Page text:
It's a challenge familiar to many consumer packaged goods marketing managers: How does one grow a profitable, but small, business segment? For Maple Leaf Foods, this business was Ready Crisp Bacon. For years, the segment had held steady without much marketing support, but the intervening years had eroded top of mind marketing awareness amongst Canadian Moms. The team, which included Digital and Social Marketing Director Jerry Sen, VP Marketing Chantal Butler and Marketing Director Dave Grachnik, set a goal of growing market penetration (and consequently driving sales lift) on its product category by reengaging Moms.

In hindsight, it was a bit of good fortune that this group of marketers was faced with such a tough task. Maple Leaf, under the leadership of Chief Marketing Officer Stephen Graham, was undergoing a transformation. The heart of this transformation was to develop more consumer-centric insights, products and communications. This challenge, then, would serve not only to grow the business, but to galvanize the team to rethink the way it had traditionally approached video advertising. If successful, it would effectively rewrite the Maple Leaf marketing playbook. The team set about to do just that. It started by building on a deep insight and a rich creative idea that would appeal to Moms across the country: Bacon can change your life. The "Change Your Life With Bacon" campaign was born.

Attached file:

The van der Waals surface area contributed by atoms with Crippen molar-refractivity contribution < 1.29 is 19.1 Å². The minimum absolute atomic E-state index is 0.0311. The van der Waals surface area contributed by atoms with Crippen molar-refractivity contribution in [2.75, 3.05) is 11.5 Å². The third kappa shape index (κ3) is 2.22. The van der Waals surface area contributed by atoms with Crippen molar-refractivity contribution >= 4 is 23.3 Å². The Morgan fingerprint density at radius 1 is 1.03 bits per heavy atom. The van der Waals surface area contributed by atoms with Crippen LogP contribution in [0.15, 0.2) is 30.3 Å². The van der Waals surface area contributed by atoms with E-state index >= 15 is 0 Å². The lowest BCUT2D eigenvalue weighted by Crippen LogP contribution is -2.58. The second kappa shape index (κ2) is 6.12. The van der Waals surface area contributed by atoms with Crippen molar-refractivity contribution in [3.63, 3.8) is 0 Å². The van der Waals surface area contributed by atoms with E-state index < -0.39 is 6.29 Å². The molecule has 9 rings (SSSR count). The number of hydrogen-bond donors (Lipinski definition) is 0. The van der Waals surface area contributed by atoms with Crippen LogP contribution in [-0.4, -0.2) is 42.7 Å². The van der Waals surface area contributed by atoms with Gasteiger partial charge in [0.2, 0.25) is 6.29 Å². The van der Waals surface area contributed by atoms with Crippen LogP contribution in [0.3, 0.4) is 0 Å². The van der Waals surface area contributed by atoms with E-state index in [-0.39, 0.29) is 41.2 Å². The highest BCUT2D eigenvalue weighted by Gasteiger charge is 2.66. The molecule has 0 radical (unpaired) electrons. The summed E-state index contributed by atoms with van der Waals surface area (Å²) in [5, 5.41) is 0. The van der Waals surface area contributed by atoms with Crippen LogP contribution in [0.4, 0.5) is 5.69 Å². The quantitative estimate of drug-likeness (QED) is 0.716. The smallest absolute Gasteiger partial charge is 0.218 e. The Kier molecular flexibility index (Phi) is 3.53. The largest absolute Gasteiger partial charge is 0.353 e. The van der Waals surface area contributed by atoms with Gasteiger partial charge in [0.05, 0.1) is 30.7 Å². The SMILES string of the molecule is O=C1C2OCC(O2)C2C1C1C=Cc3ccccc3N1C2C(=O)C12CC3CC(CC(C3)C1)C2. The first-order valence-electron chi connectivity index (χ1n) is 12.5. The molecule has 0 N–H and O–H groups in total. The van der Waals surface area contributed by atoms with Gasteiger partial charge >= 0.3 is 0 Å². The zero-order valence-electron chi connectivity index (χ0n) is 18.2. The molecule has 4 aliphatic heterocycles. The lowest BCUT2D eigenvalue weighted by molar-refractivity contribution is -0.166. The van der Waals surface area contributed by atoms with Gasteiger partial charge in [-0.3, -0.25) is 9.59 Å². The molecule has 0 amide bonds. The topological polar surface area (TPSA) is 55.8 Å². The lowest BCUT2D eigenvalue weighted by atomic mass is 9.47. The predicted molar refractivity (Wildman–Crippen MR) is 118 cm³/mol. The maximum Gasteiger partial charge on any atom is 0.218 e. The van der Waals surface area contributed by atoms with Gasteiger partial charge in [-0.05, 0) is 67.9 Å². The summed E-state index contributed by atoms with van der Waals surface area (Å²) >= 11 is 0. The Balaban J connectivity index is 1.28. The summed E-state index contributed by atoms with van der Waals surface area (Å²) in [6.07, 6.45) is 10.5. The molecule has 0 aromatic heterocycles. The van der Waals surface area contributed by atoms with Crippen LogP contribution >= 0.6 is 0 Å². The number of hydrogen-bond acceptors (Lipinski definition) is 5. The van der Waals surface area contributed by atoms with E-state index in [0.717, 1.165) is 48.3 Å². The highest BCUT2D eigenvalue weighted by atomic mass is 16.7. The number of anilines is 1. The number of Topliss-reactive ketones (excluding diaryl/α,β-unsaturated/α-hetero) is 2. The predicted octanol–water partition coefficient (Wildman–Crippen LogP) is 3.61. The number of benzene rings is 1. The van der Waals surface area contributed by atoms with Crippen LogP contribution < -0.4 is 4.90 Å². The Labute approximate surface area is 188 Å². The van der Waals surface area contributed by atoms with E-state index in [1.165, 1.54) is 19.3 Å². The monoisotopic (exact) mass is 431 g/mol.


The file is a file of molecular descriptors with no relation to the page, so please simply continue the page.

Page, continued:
TrueView: Finding your most engaged audience

As a digitally native campaign, "Change Your Life with Bacon" liberated the team, allowing it to forego the traditional structures of made for TV video campaigns. YouTube allowed the team to tell a more complete story. The videos were not limited to a 30-second ad format. Case in point, the main video had a total run time of 1:13. Using TrueView, YouTube's skippable pre-roll advertising format, the Maple Leaf team would only pay when viewers actually chose to watch the spots.

Consumers are changing. Their media consumption habits are changing, their purchase paths are changing, and the way in which we need to communicate with them is changing.